Criminal Conspiracy Charges
A Strong Conspiracy Defence
As a leading criminal law firm in Toronto, Weisberg Law has successfully defended a wide range of criminal conspiracy charges. Adam Weisberg and his discreet and resourceful legal team are well qualified to represent your interests in any criminal conspiracy matter you may be facing.
The following article is a primer to provide you with basic knowledge of criminal conspiracy law. If you are charged with a criminal conspiracy, you should immediately contact an experienced criminal lawyer for proper legal advice.
What is a Conspiracy?
The law behind a criminal conspiracy allegation can appear quite complicated. In the Supreme Court, a criminal conspiracy has been defined as “plotting and acting together to achieve evil results.” In another case, a conspiracy has been described as an “agreement to do something [criminal] where the conspirators act in concert of a common goal.”
Conspiracy cases can only occur with two or more parties being involved in an agreement to commit the offence(s). It is very common to see conspiracy charges for drug trafficking allegations since this type of illicit activity often involves multiple parties being involved in a scheme. Conspiracy is also commonly charged in relation to the following types of charges: fraudulent schemes; murder plots; home invasions; and mischief charges (protesters).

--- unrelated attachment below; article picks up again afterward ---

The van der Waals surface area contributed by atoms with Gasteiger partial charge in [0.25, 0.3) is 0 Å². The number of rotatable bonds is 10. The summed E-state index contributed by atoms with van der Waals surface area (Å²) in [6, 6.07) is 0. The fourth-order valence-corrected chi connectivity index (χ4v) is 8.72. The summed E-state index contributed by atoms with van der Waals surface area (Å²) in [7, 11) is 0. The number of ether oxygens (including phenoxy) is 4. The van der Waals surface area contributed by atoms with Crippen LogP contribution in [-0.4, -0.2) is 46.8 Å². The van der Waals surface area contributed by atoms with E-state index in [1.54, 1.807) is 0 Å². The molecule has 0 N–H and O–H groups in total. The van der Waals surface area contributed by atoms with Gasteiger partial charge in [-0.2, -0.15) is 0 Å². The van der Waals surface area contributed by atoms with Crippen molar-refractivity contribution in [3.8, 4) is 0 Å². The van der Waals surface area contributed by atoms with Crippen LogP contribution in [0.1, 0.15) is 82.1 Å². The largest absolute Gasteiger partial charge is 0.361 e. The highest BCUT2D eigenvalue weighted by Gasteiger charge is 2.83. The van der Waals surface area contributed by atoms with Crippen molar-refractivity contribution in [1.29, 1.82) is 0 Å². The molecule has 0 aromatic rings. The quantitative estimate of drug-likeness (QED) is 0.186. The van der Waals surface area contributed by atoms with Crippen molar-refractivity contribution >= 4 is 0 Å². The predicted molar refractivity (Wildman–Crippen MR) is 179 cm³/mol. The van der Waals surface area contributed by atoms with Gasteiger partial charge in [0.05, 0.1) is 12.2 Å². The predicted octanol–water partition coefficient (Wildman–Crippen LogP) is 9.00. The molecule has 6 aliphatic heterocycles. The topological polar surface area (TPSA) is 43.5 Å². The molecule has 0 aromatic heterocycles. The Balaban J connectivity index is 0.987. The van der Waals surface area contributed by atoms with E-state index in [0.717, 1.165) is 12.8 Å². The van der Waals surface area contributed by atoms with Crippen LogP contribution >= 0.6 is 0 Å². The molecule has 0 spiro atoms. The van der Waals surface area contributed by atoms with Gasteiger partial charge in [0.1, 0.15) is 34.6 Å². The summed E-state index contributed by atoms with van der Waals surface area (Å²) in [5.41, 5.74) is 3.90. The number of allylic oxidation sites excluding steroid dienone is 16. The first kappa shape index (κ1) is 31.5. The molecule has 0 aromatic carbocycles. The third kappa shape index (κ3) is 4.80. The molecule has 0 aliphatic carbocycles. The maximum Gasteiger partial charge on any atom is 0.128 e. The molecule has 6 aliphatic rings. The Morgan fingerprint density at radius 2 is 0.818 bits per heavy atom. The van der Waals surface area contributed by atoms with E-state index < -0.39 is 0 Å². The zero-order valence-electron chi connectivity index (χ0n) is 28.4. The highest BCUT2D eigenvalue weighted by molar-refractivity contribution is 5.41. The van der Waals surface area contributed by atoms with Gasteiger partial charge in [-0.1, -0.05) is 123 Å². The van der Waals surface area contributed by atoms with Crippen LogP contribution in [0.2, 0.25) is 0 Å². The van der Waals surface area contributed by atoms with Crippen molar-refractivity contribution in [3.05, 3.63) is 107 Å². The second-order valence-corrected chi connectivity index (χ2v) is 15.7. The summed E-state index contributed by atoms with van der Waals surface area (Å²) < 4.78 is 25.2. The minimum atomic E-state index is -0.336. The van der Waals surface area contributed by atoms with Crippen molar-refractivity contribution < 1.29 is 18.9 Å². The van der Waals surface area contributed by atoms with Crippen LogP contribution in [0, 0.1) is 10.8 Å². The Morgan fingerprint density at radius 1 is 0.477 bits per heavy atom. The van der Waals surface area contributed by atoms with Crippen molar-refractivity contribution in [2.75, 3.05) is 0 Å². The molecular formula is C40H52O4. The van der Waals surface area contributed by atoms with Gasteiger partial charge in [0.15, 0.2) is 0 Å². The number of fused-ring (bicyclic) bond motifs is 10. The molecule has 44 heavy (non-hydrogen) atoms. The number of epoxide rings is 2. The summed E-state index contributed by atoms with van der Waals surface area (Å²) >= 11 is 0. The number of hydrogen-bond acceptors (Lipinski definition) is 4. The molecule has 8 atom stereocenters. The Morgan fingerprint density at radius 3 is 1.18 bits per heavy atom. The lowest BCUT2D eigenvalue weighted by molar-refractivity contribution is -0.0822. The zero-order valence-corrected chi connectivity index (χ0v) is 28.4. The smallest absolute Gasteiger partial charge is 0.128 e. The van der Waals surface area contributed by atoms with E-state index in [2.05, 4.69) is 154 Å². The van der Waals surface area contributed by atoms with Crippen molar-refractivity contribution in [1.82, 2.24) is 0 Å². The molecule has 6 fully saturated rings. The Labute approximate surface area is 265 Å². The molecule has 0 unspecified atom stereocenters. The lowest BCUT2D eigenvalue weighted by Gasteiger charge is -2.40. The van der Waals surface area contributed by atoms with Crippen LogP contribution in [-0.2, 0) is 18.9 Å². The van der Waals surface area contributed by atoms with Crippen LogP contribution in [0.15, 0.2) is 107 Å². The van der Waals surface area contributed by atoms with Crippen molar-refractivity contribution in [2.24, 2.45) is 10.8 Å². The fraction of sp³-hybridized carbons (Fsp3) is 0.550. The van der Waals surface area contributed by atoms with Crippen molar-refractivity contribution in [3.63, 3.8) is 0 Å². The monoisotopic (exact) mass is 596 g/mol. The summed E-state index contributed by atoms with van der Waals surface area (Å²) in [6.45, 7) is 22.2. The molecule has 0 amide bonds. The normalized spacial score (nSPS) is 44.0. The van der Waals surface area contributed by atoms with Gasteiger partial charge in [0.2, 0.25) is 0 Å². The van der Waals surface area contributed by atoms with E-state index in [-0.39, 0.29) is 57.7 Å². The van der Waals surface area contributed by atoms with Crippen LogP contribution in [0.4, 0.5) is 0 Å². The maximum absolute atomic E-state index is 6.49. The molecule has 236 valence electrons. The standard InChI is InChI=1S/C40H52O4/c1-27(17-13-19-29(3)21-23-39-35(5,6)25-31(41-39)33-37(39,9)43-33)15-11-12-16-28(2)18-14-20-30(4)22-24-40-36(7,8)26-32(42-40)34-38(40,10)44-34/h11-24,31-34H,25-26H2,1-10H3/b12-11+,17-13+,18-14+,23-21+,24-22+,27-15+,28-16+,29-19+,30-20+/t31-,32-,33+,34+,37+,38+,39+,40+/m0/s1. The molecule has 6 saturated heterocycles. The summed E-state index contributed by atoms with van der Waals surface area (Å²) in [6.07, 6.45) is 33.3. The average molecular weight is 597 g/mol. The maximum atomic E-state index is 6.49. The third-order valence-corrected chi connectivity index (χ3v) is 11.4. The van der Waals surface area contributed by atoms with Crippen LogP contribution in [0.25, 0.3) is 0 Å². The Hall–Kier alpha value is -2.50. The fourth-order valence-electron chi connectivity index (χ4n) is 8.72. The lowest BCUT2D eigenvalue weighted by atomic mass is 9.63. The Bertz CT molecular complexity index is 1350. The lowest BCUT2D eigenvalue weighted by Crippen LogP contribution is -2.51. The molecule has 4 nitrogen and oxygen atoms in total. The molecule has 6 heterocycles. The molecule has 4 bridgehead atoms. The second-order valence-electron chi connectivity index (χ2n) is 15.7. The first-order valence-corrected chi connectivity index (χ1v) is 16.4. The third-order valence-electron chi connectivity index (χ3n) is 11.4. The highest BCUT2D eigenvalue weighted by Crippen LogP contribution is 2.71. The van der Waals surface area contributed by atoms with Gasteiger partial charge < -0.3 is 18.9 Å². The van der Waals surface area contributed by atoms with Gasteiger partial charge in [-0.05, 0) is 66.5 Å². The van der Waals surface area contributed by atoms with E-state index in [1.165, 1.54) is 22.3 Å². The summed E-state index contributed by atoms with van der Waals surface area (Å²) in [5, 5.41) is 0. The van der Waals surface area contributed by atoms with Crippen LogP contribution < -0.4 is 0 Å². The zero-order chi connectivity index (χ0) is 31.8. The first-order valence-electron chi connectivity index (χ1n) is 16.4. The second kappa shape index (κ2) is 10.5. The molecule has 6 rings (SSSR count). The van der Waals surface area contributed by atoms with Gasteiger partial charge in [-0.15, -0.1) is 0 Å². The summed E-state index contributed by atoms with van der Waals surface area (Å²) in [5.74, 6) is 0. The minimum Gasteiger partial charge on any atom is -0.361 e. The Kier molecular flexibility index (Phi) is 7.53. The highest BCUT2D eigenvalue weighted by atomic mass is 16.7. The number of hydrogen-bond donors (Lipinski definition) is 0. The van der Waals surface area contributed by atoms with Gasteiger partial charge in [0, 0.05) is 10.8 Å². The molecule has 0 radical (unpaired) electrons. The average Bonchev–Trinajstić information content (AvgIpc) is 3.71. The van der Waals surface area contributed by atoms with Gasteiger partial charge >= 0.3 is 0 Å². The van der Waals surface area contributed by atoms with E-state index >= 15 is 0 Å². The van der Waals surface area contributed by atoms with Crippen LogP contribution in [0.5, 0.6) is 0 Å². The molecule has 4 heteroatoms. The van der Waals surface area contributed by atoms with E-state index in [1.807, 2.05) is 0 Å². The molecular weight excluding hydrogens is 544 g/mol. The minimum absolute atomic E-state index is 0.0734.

The Unique Nature of a Conspiracy
What most people don’t understand is that a conspiracy is complete upon forming an agreement to commit an offence. The actual offence does not need to be completed for an accused person to be convicted of participating in a conspiracy.
Elements of the Offence
- Agreement of two or more persons to an unlawful act by unlawful means.
- Intention to agree, completion of agreement and a common design.
- Need an actual agreement between the parties.
- Intention to agree must be proved in that the parties intended to achieve a mutual criminal objective.
- Offence complete upon formation of agreement so even if an accused later withdraws from the conspiracy – they can still be found guilty.
In most cases, the statements of co-accused cannot be used against other co-accused parties. However, in a conspiracy case, statements made in furtherance of the conspiracy can potentially be used against other co-conspirators to prove the conspiracy.
Information about Conspiracies
Weisberg Law regularly represents clients that have never previously had dealings with the criminal justice system. If you are faced with a criminal conspiracy charge or know someone who may be facing these charges our legal team is available to provide you with further information. Together, with the client, the firm will work relentlessly, so you can rest assured that your matters receive the personalized attention they need.
Contact Adam Weisberg at 416.603.3344 to schedule an appointment to discuss your case.